Little Sara Jahirovic is dying a slow, painful death. Staring up with big, haunting brown eyes, Sara is a victim of broken promises by United Nations charity chiefs more than a decade after British troops helped free Kosovo. Her desperate father – he has eight other children – explains that at the age of three she has already had three heart attacks and, as she now suffers daily fainting fits, this Christmas may well be her last. Sara is just one of hundreds of forgotten children abandoned to suffer brain damage and await death in an international scandal exposed today by The Sun. The youngsters are being poisoned by dust blowing into a stinking refugee camp from a mountain of toxic lead waste towering above them.
The New Brunswick government and Tobique First Nation signed a five-year, $2.5-million deal on Monday, ending years of frustration and protest over the impact two hydro dams have had on the western community.
For Daniel Thau-Elaff’s coverage of the summer protest.
URGENT! CERRO DE SAN PEDRO, MEXICO: MEMBERS OF ANTI-MINING GROUP ASSAULTED BY NEW GOLD INC./MINERA SAN XAVIER WORKERS AND SUPPORTERS
Community members receive death threats as conflict deepens around Canadian-owned Mexican mine
Tensions are building in the Mexican village of Cerro de San Pedro, where a Canadian-owned gold and silver mine has been forced to close due to a Supreme Court decision that cancelled its environmental permit.
On Friday, December 11, 2009, residents of the Mexican village of Cerro de San Pedro and members of the anti-mine group Frente Amplio Opositor (FAO) were attacked by a group of mine supporters. The next day, Federal parliamentarians were stoned in their vehicles by mine employees as they attempted to visit the village. The Mendoza Pence family, who have spearheaded the village’s anti-mine campaign for over a decade, are now receiving death threats.
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On Friday, December 4th, over 80 people rallied in front of the Wolfville, NS, office of Scott Brison, MP for Kings-Hants. Brison, the Liberal International Trade Critic, was targeted because of his support of Bill C-23 – an Act to implement the Canada-Colombia Free Trade Agreement (CCFTA). The rally also came only days after the Conservative government cut funding to a well-known NGO critical of Canadian foreign policy.
Dave Bleakney of the Canadian Union of Postal Workers reporting from Copenhagen. He interviews Jose Goyas, an indigenous leader, about the harmful effects of Canadian mining companies and the Canada-Colombia Free Trade Agreement.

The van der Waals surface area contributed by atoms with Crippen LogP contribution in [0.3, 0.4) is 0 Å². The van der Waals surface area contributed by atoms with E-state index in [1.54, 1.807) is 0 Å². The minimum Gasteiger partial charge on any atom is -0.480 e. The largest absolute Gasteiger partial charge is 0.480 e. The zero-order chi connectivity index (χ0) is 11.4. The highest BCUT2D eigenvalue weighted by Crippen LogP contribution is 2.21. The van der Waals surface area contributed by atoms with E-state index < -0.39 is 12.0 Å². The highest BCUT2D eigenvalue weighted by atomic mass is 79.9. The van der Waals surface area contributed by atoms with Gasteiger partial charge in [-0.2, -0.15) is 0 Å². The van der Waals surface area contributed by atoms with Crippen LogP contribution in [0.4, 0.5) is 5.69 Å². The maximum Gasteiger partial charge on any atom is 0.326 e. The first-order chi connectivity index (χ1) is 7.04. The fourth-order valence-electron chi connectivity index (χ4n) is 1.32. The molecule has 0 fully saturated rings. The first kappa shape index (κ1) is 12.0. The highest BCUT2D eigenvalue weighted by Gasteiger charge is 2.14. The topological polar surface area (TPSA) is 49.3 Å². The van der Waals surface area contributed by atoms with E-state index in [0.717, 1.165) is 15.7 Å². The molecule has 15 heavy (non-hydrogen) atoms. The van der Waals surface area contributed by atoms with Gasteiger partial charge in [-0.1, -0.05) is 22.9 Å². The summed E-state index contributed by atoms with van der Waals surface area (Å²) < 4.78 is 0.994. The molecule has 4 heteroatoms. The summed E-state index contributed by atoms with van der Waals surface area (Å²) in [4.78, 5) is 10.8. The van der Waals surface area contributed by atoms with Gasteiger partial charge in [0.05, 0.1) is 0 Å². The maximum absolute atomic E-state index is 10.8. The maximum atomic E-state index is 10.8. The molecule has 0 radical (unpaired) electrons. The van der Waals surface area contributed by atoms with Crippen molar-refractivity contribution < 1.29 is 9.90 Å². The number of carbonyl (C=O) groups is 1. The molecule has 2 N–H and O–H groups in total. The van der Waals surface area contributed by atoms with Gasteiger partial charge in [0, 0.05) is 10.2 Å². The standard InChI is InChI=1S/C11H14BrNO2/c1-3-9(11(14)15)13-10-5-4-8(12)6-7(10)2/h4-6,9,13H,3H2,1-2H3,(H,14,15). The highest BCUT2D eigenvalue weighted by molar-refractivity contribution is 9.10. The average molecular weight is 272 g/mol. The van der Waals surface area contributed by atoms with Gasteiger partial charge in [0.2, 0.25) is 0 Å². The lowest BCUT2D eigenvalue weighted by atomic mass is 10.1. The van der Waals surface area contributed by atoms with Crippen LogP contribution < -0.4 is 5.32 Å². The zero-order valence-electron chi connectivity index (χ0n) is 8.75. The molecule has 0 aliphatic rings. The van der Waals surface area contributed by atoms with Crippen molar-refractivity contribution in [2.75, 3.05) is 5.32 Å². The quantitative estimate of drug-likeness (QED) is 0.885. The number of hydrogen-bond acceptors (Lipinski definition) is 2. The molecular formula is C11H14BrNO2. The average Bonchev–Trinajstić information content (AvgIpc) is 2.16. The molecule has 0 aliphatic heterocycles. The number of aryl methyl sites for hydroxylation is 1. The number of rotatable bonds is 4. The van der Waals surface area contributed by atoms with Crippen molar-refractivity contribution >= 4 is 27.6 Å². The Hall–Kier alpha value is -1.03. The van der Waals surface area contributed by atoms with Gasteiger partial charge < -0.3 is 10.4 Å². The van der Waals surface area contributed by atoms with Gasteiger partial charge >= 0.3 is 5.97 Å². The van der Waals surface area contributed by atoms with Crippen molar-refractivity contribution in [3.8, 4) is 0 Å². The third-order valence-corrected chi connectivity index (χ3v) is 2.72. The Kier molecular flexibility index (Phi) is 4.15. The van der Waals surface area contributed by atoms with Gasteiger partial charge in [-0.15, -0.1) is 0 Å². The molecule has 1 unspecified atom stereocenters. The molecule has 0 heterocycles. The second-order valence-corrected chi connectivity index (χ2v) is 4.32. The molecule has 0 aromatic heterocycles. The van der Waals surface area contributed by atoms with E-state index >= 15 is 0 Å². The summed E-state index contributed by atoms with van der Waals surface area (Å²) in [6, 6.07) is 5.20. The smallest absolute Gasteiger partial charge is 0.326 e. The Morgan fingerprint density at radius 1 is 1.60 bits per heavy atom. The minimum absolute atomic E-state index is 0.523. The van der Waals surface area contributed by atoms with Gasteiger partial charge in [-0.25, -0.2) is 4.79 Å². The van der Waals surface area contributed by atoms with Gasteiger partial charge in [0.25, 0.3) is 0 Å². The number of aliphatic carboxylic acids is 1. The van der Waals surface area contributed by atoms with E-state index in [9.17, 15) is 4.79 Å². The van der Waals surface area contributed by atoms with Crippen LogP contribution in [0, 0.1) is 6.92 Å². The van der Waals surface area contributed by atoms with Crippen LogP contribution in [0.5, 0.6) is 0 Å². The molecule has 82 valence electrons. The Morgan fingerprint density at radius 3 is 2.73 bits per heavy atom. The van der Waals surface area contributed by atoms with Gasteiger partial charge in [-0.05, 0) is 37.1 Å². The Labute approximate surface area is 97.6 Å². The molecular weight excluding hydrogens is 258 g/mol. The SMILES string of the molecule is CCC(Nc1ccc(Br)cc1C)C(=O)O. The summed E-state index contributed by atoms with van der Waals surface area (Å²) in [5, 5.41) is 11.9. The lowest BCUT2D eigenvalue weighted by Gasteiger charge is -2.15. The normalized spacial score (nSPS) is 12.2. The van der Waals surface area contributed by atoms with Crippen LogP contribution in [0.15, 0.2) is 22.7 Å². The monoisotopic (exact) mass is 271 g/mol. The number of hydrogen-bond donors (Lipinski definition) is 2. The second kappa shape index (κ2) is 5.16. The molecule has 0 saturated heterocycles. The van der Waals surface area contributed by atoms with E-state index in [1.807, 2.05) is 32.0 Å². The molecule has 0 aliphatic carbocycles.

A crowd gathered at Phillips Square downtown on Saturday afternoon to show their solidarity with Abousfian Abdelrazik, a Montreal man who spent nearly six years exiled in Sudan.
Even after returning home in June, Abdelrazik says he is still “imprisoned” because he remains on a United Nations no-fly list and the designation carries with it a host of restrictions beyond travel.
The group is demanding “that the federal government take serious action to restore Mr. Abdelrazik’s full liberty and actively oppose the 1267 list.”
Janet Dench: Yesterday, December 10, the House of Commons celebrated Human Rights Day by defeating Bill C-291, the bill that would give refugee claimants access to an appeal in the merits. It is not clear how many Members of Parliament saw the irony – immediately after announcing the defeat of the bill, the Speaker wished everyone the best for the Christmas season. He wasn’t thinking about Grise, the young woman brutally murdered earlier this year in Mexico, who might be alive today if Canada had a refugee appeal.
Large puppets of Canadian Prime Minister Stephen Harper, Colombian President Álvaro Uribe Vélez and paramilitaries mingled among the protesters. Demonstrators held white masks with flowing red streamers to represent the victims of Colombian state-supported armed violence.
Following songs by the Raging Grannies and speeches from representatives of labour unions, church and social justice groups, the crowd marched to Acadia University. The crowd chanted “Hey Scott, Just Say No!” as it entered the building and room where Brison was waiting.
After two hours of heated words with those inside, Kustudic said of Brison’s stance: “adamant resistance to listening to/ hearing what others – especially your constituents, I have to say is not an admirable or desirable characteristic for someone who is elected to represent his constituents’ interests to the federal government.”
On 30 November 2009, Mohammad Mahjoub received a court order releasing him from the Kingston Immigration Holding Centre (KIHC). Until the court conditions are put in place, he will remain in hospital or prison – an intolerable situation that has already led him to a life-threatening hunger-strike.
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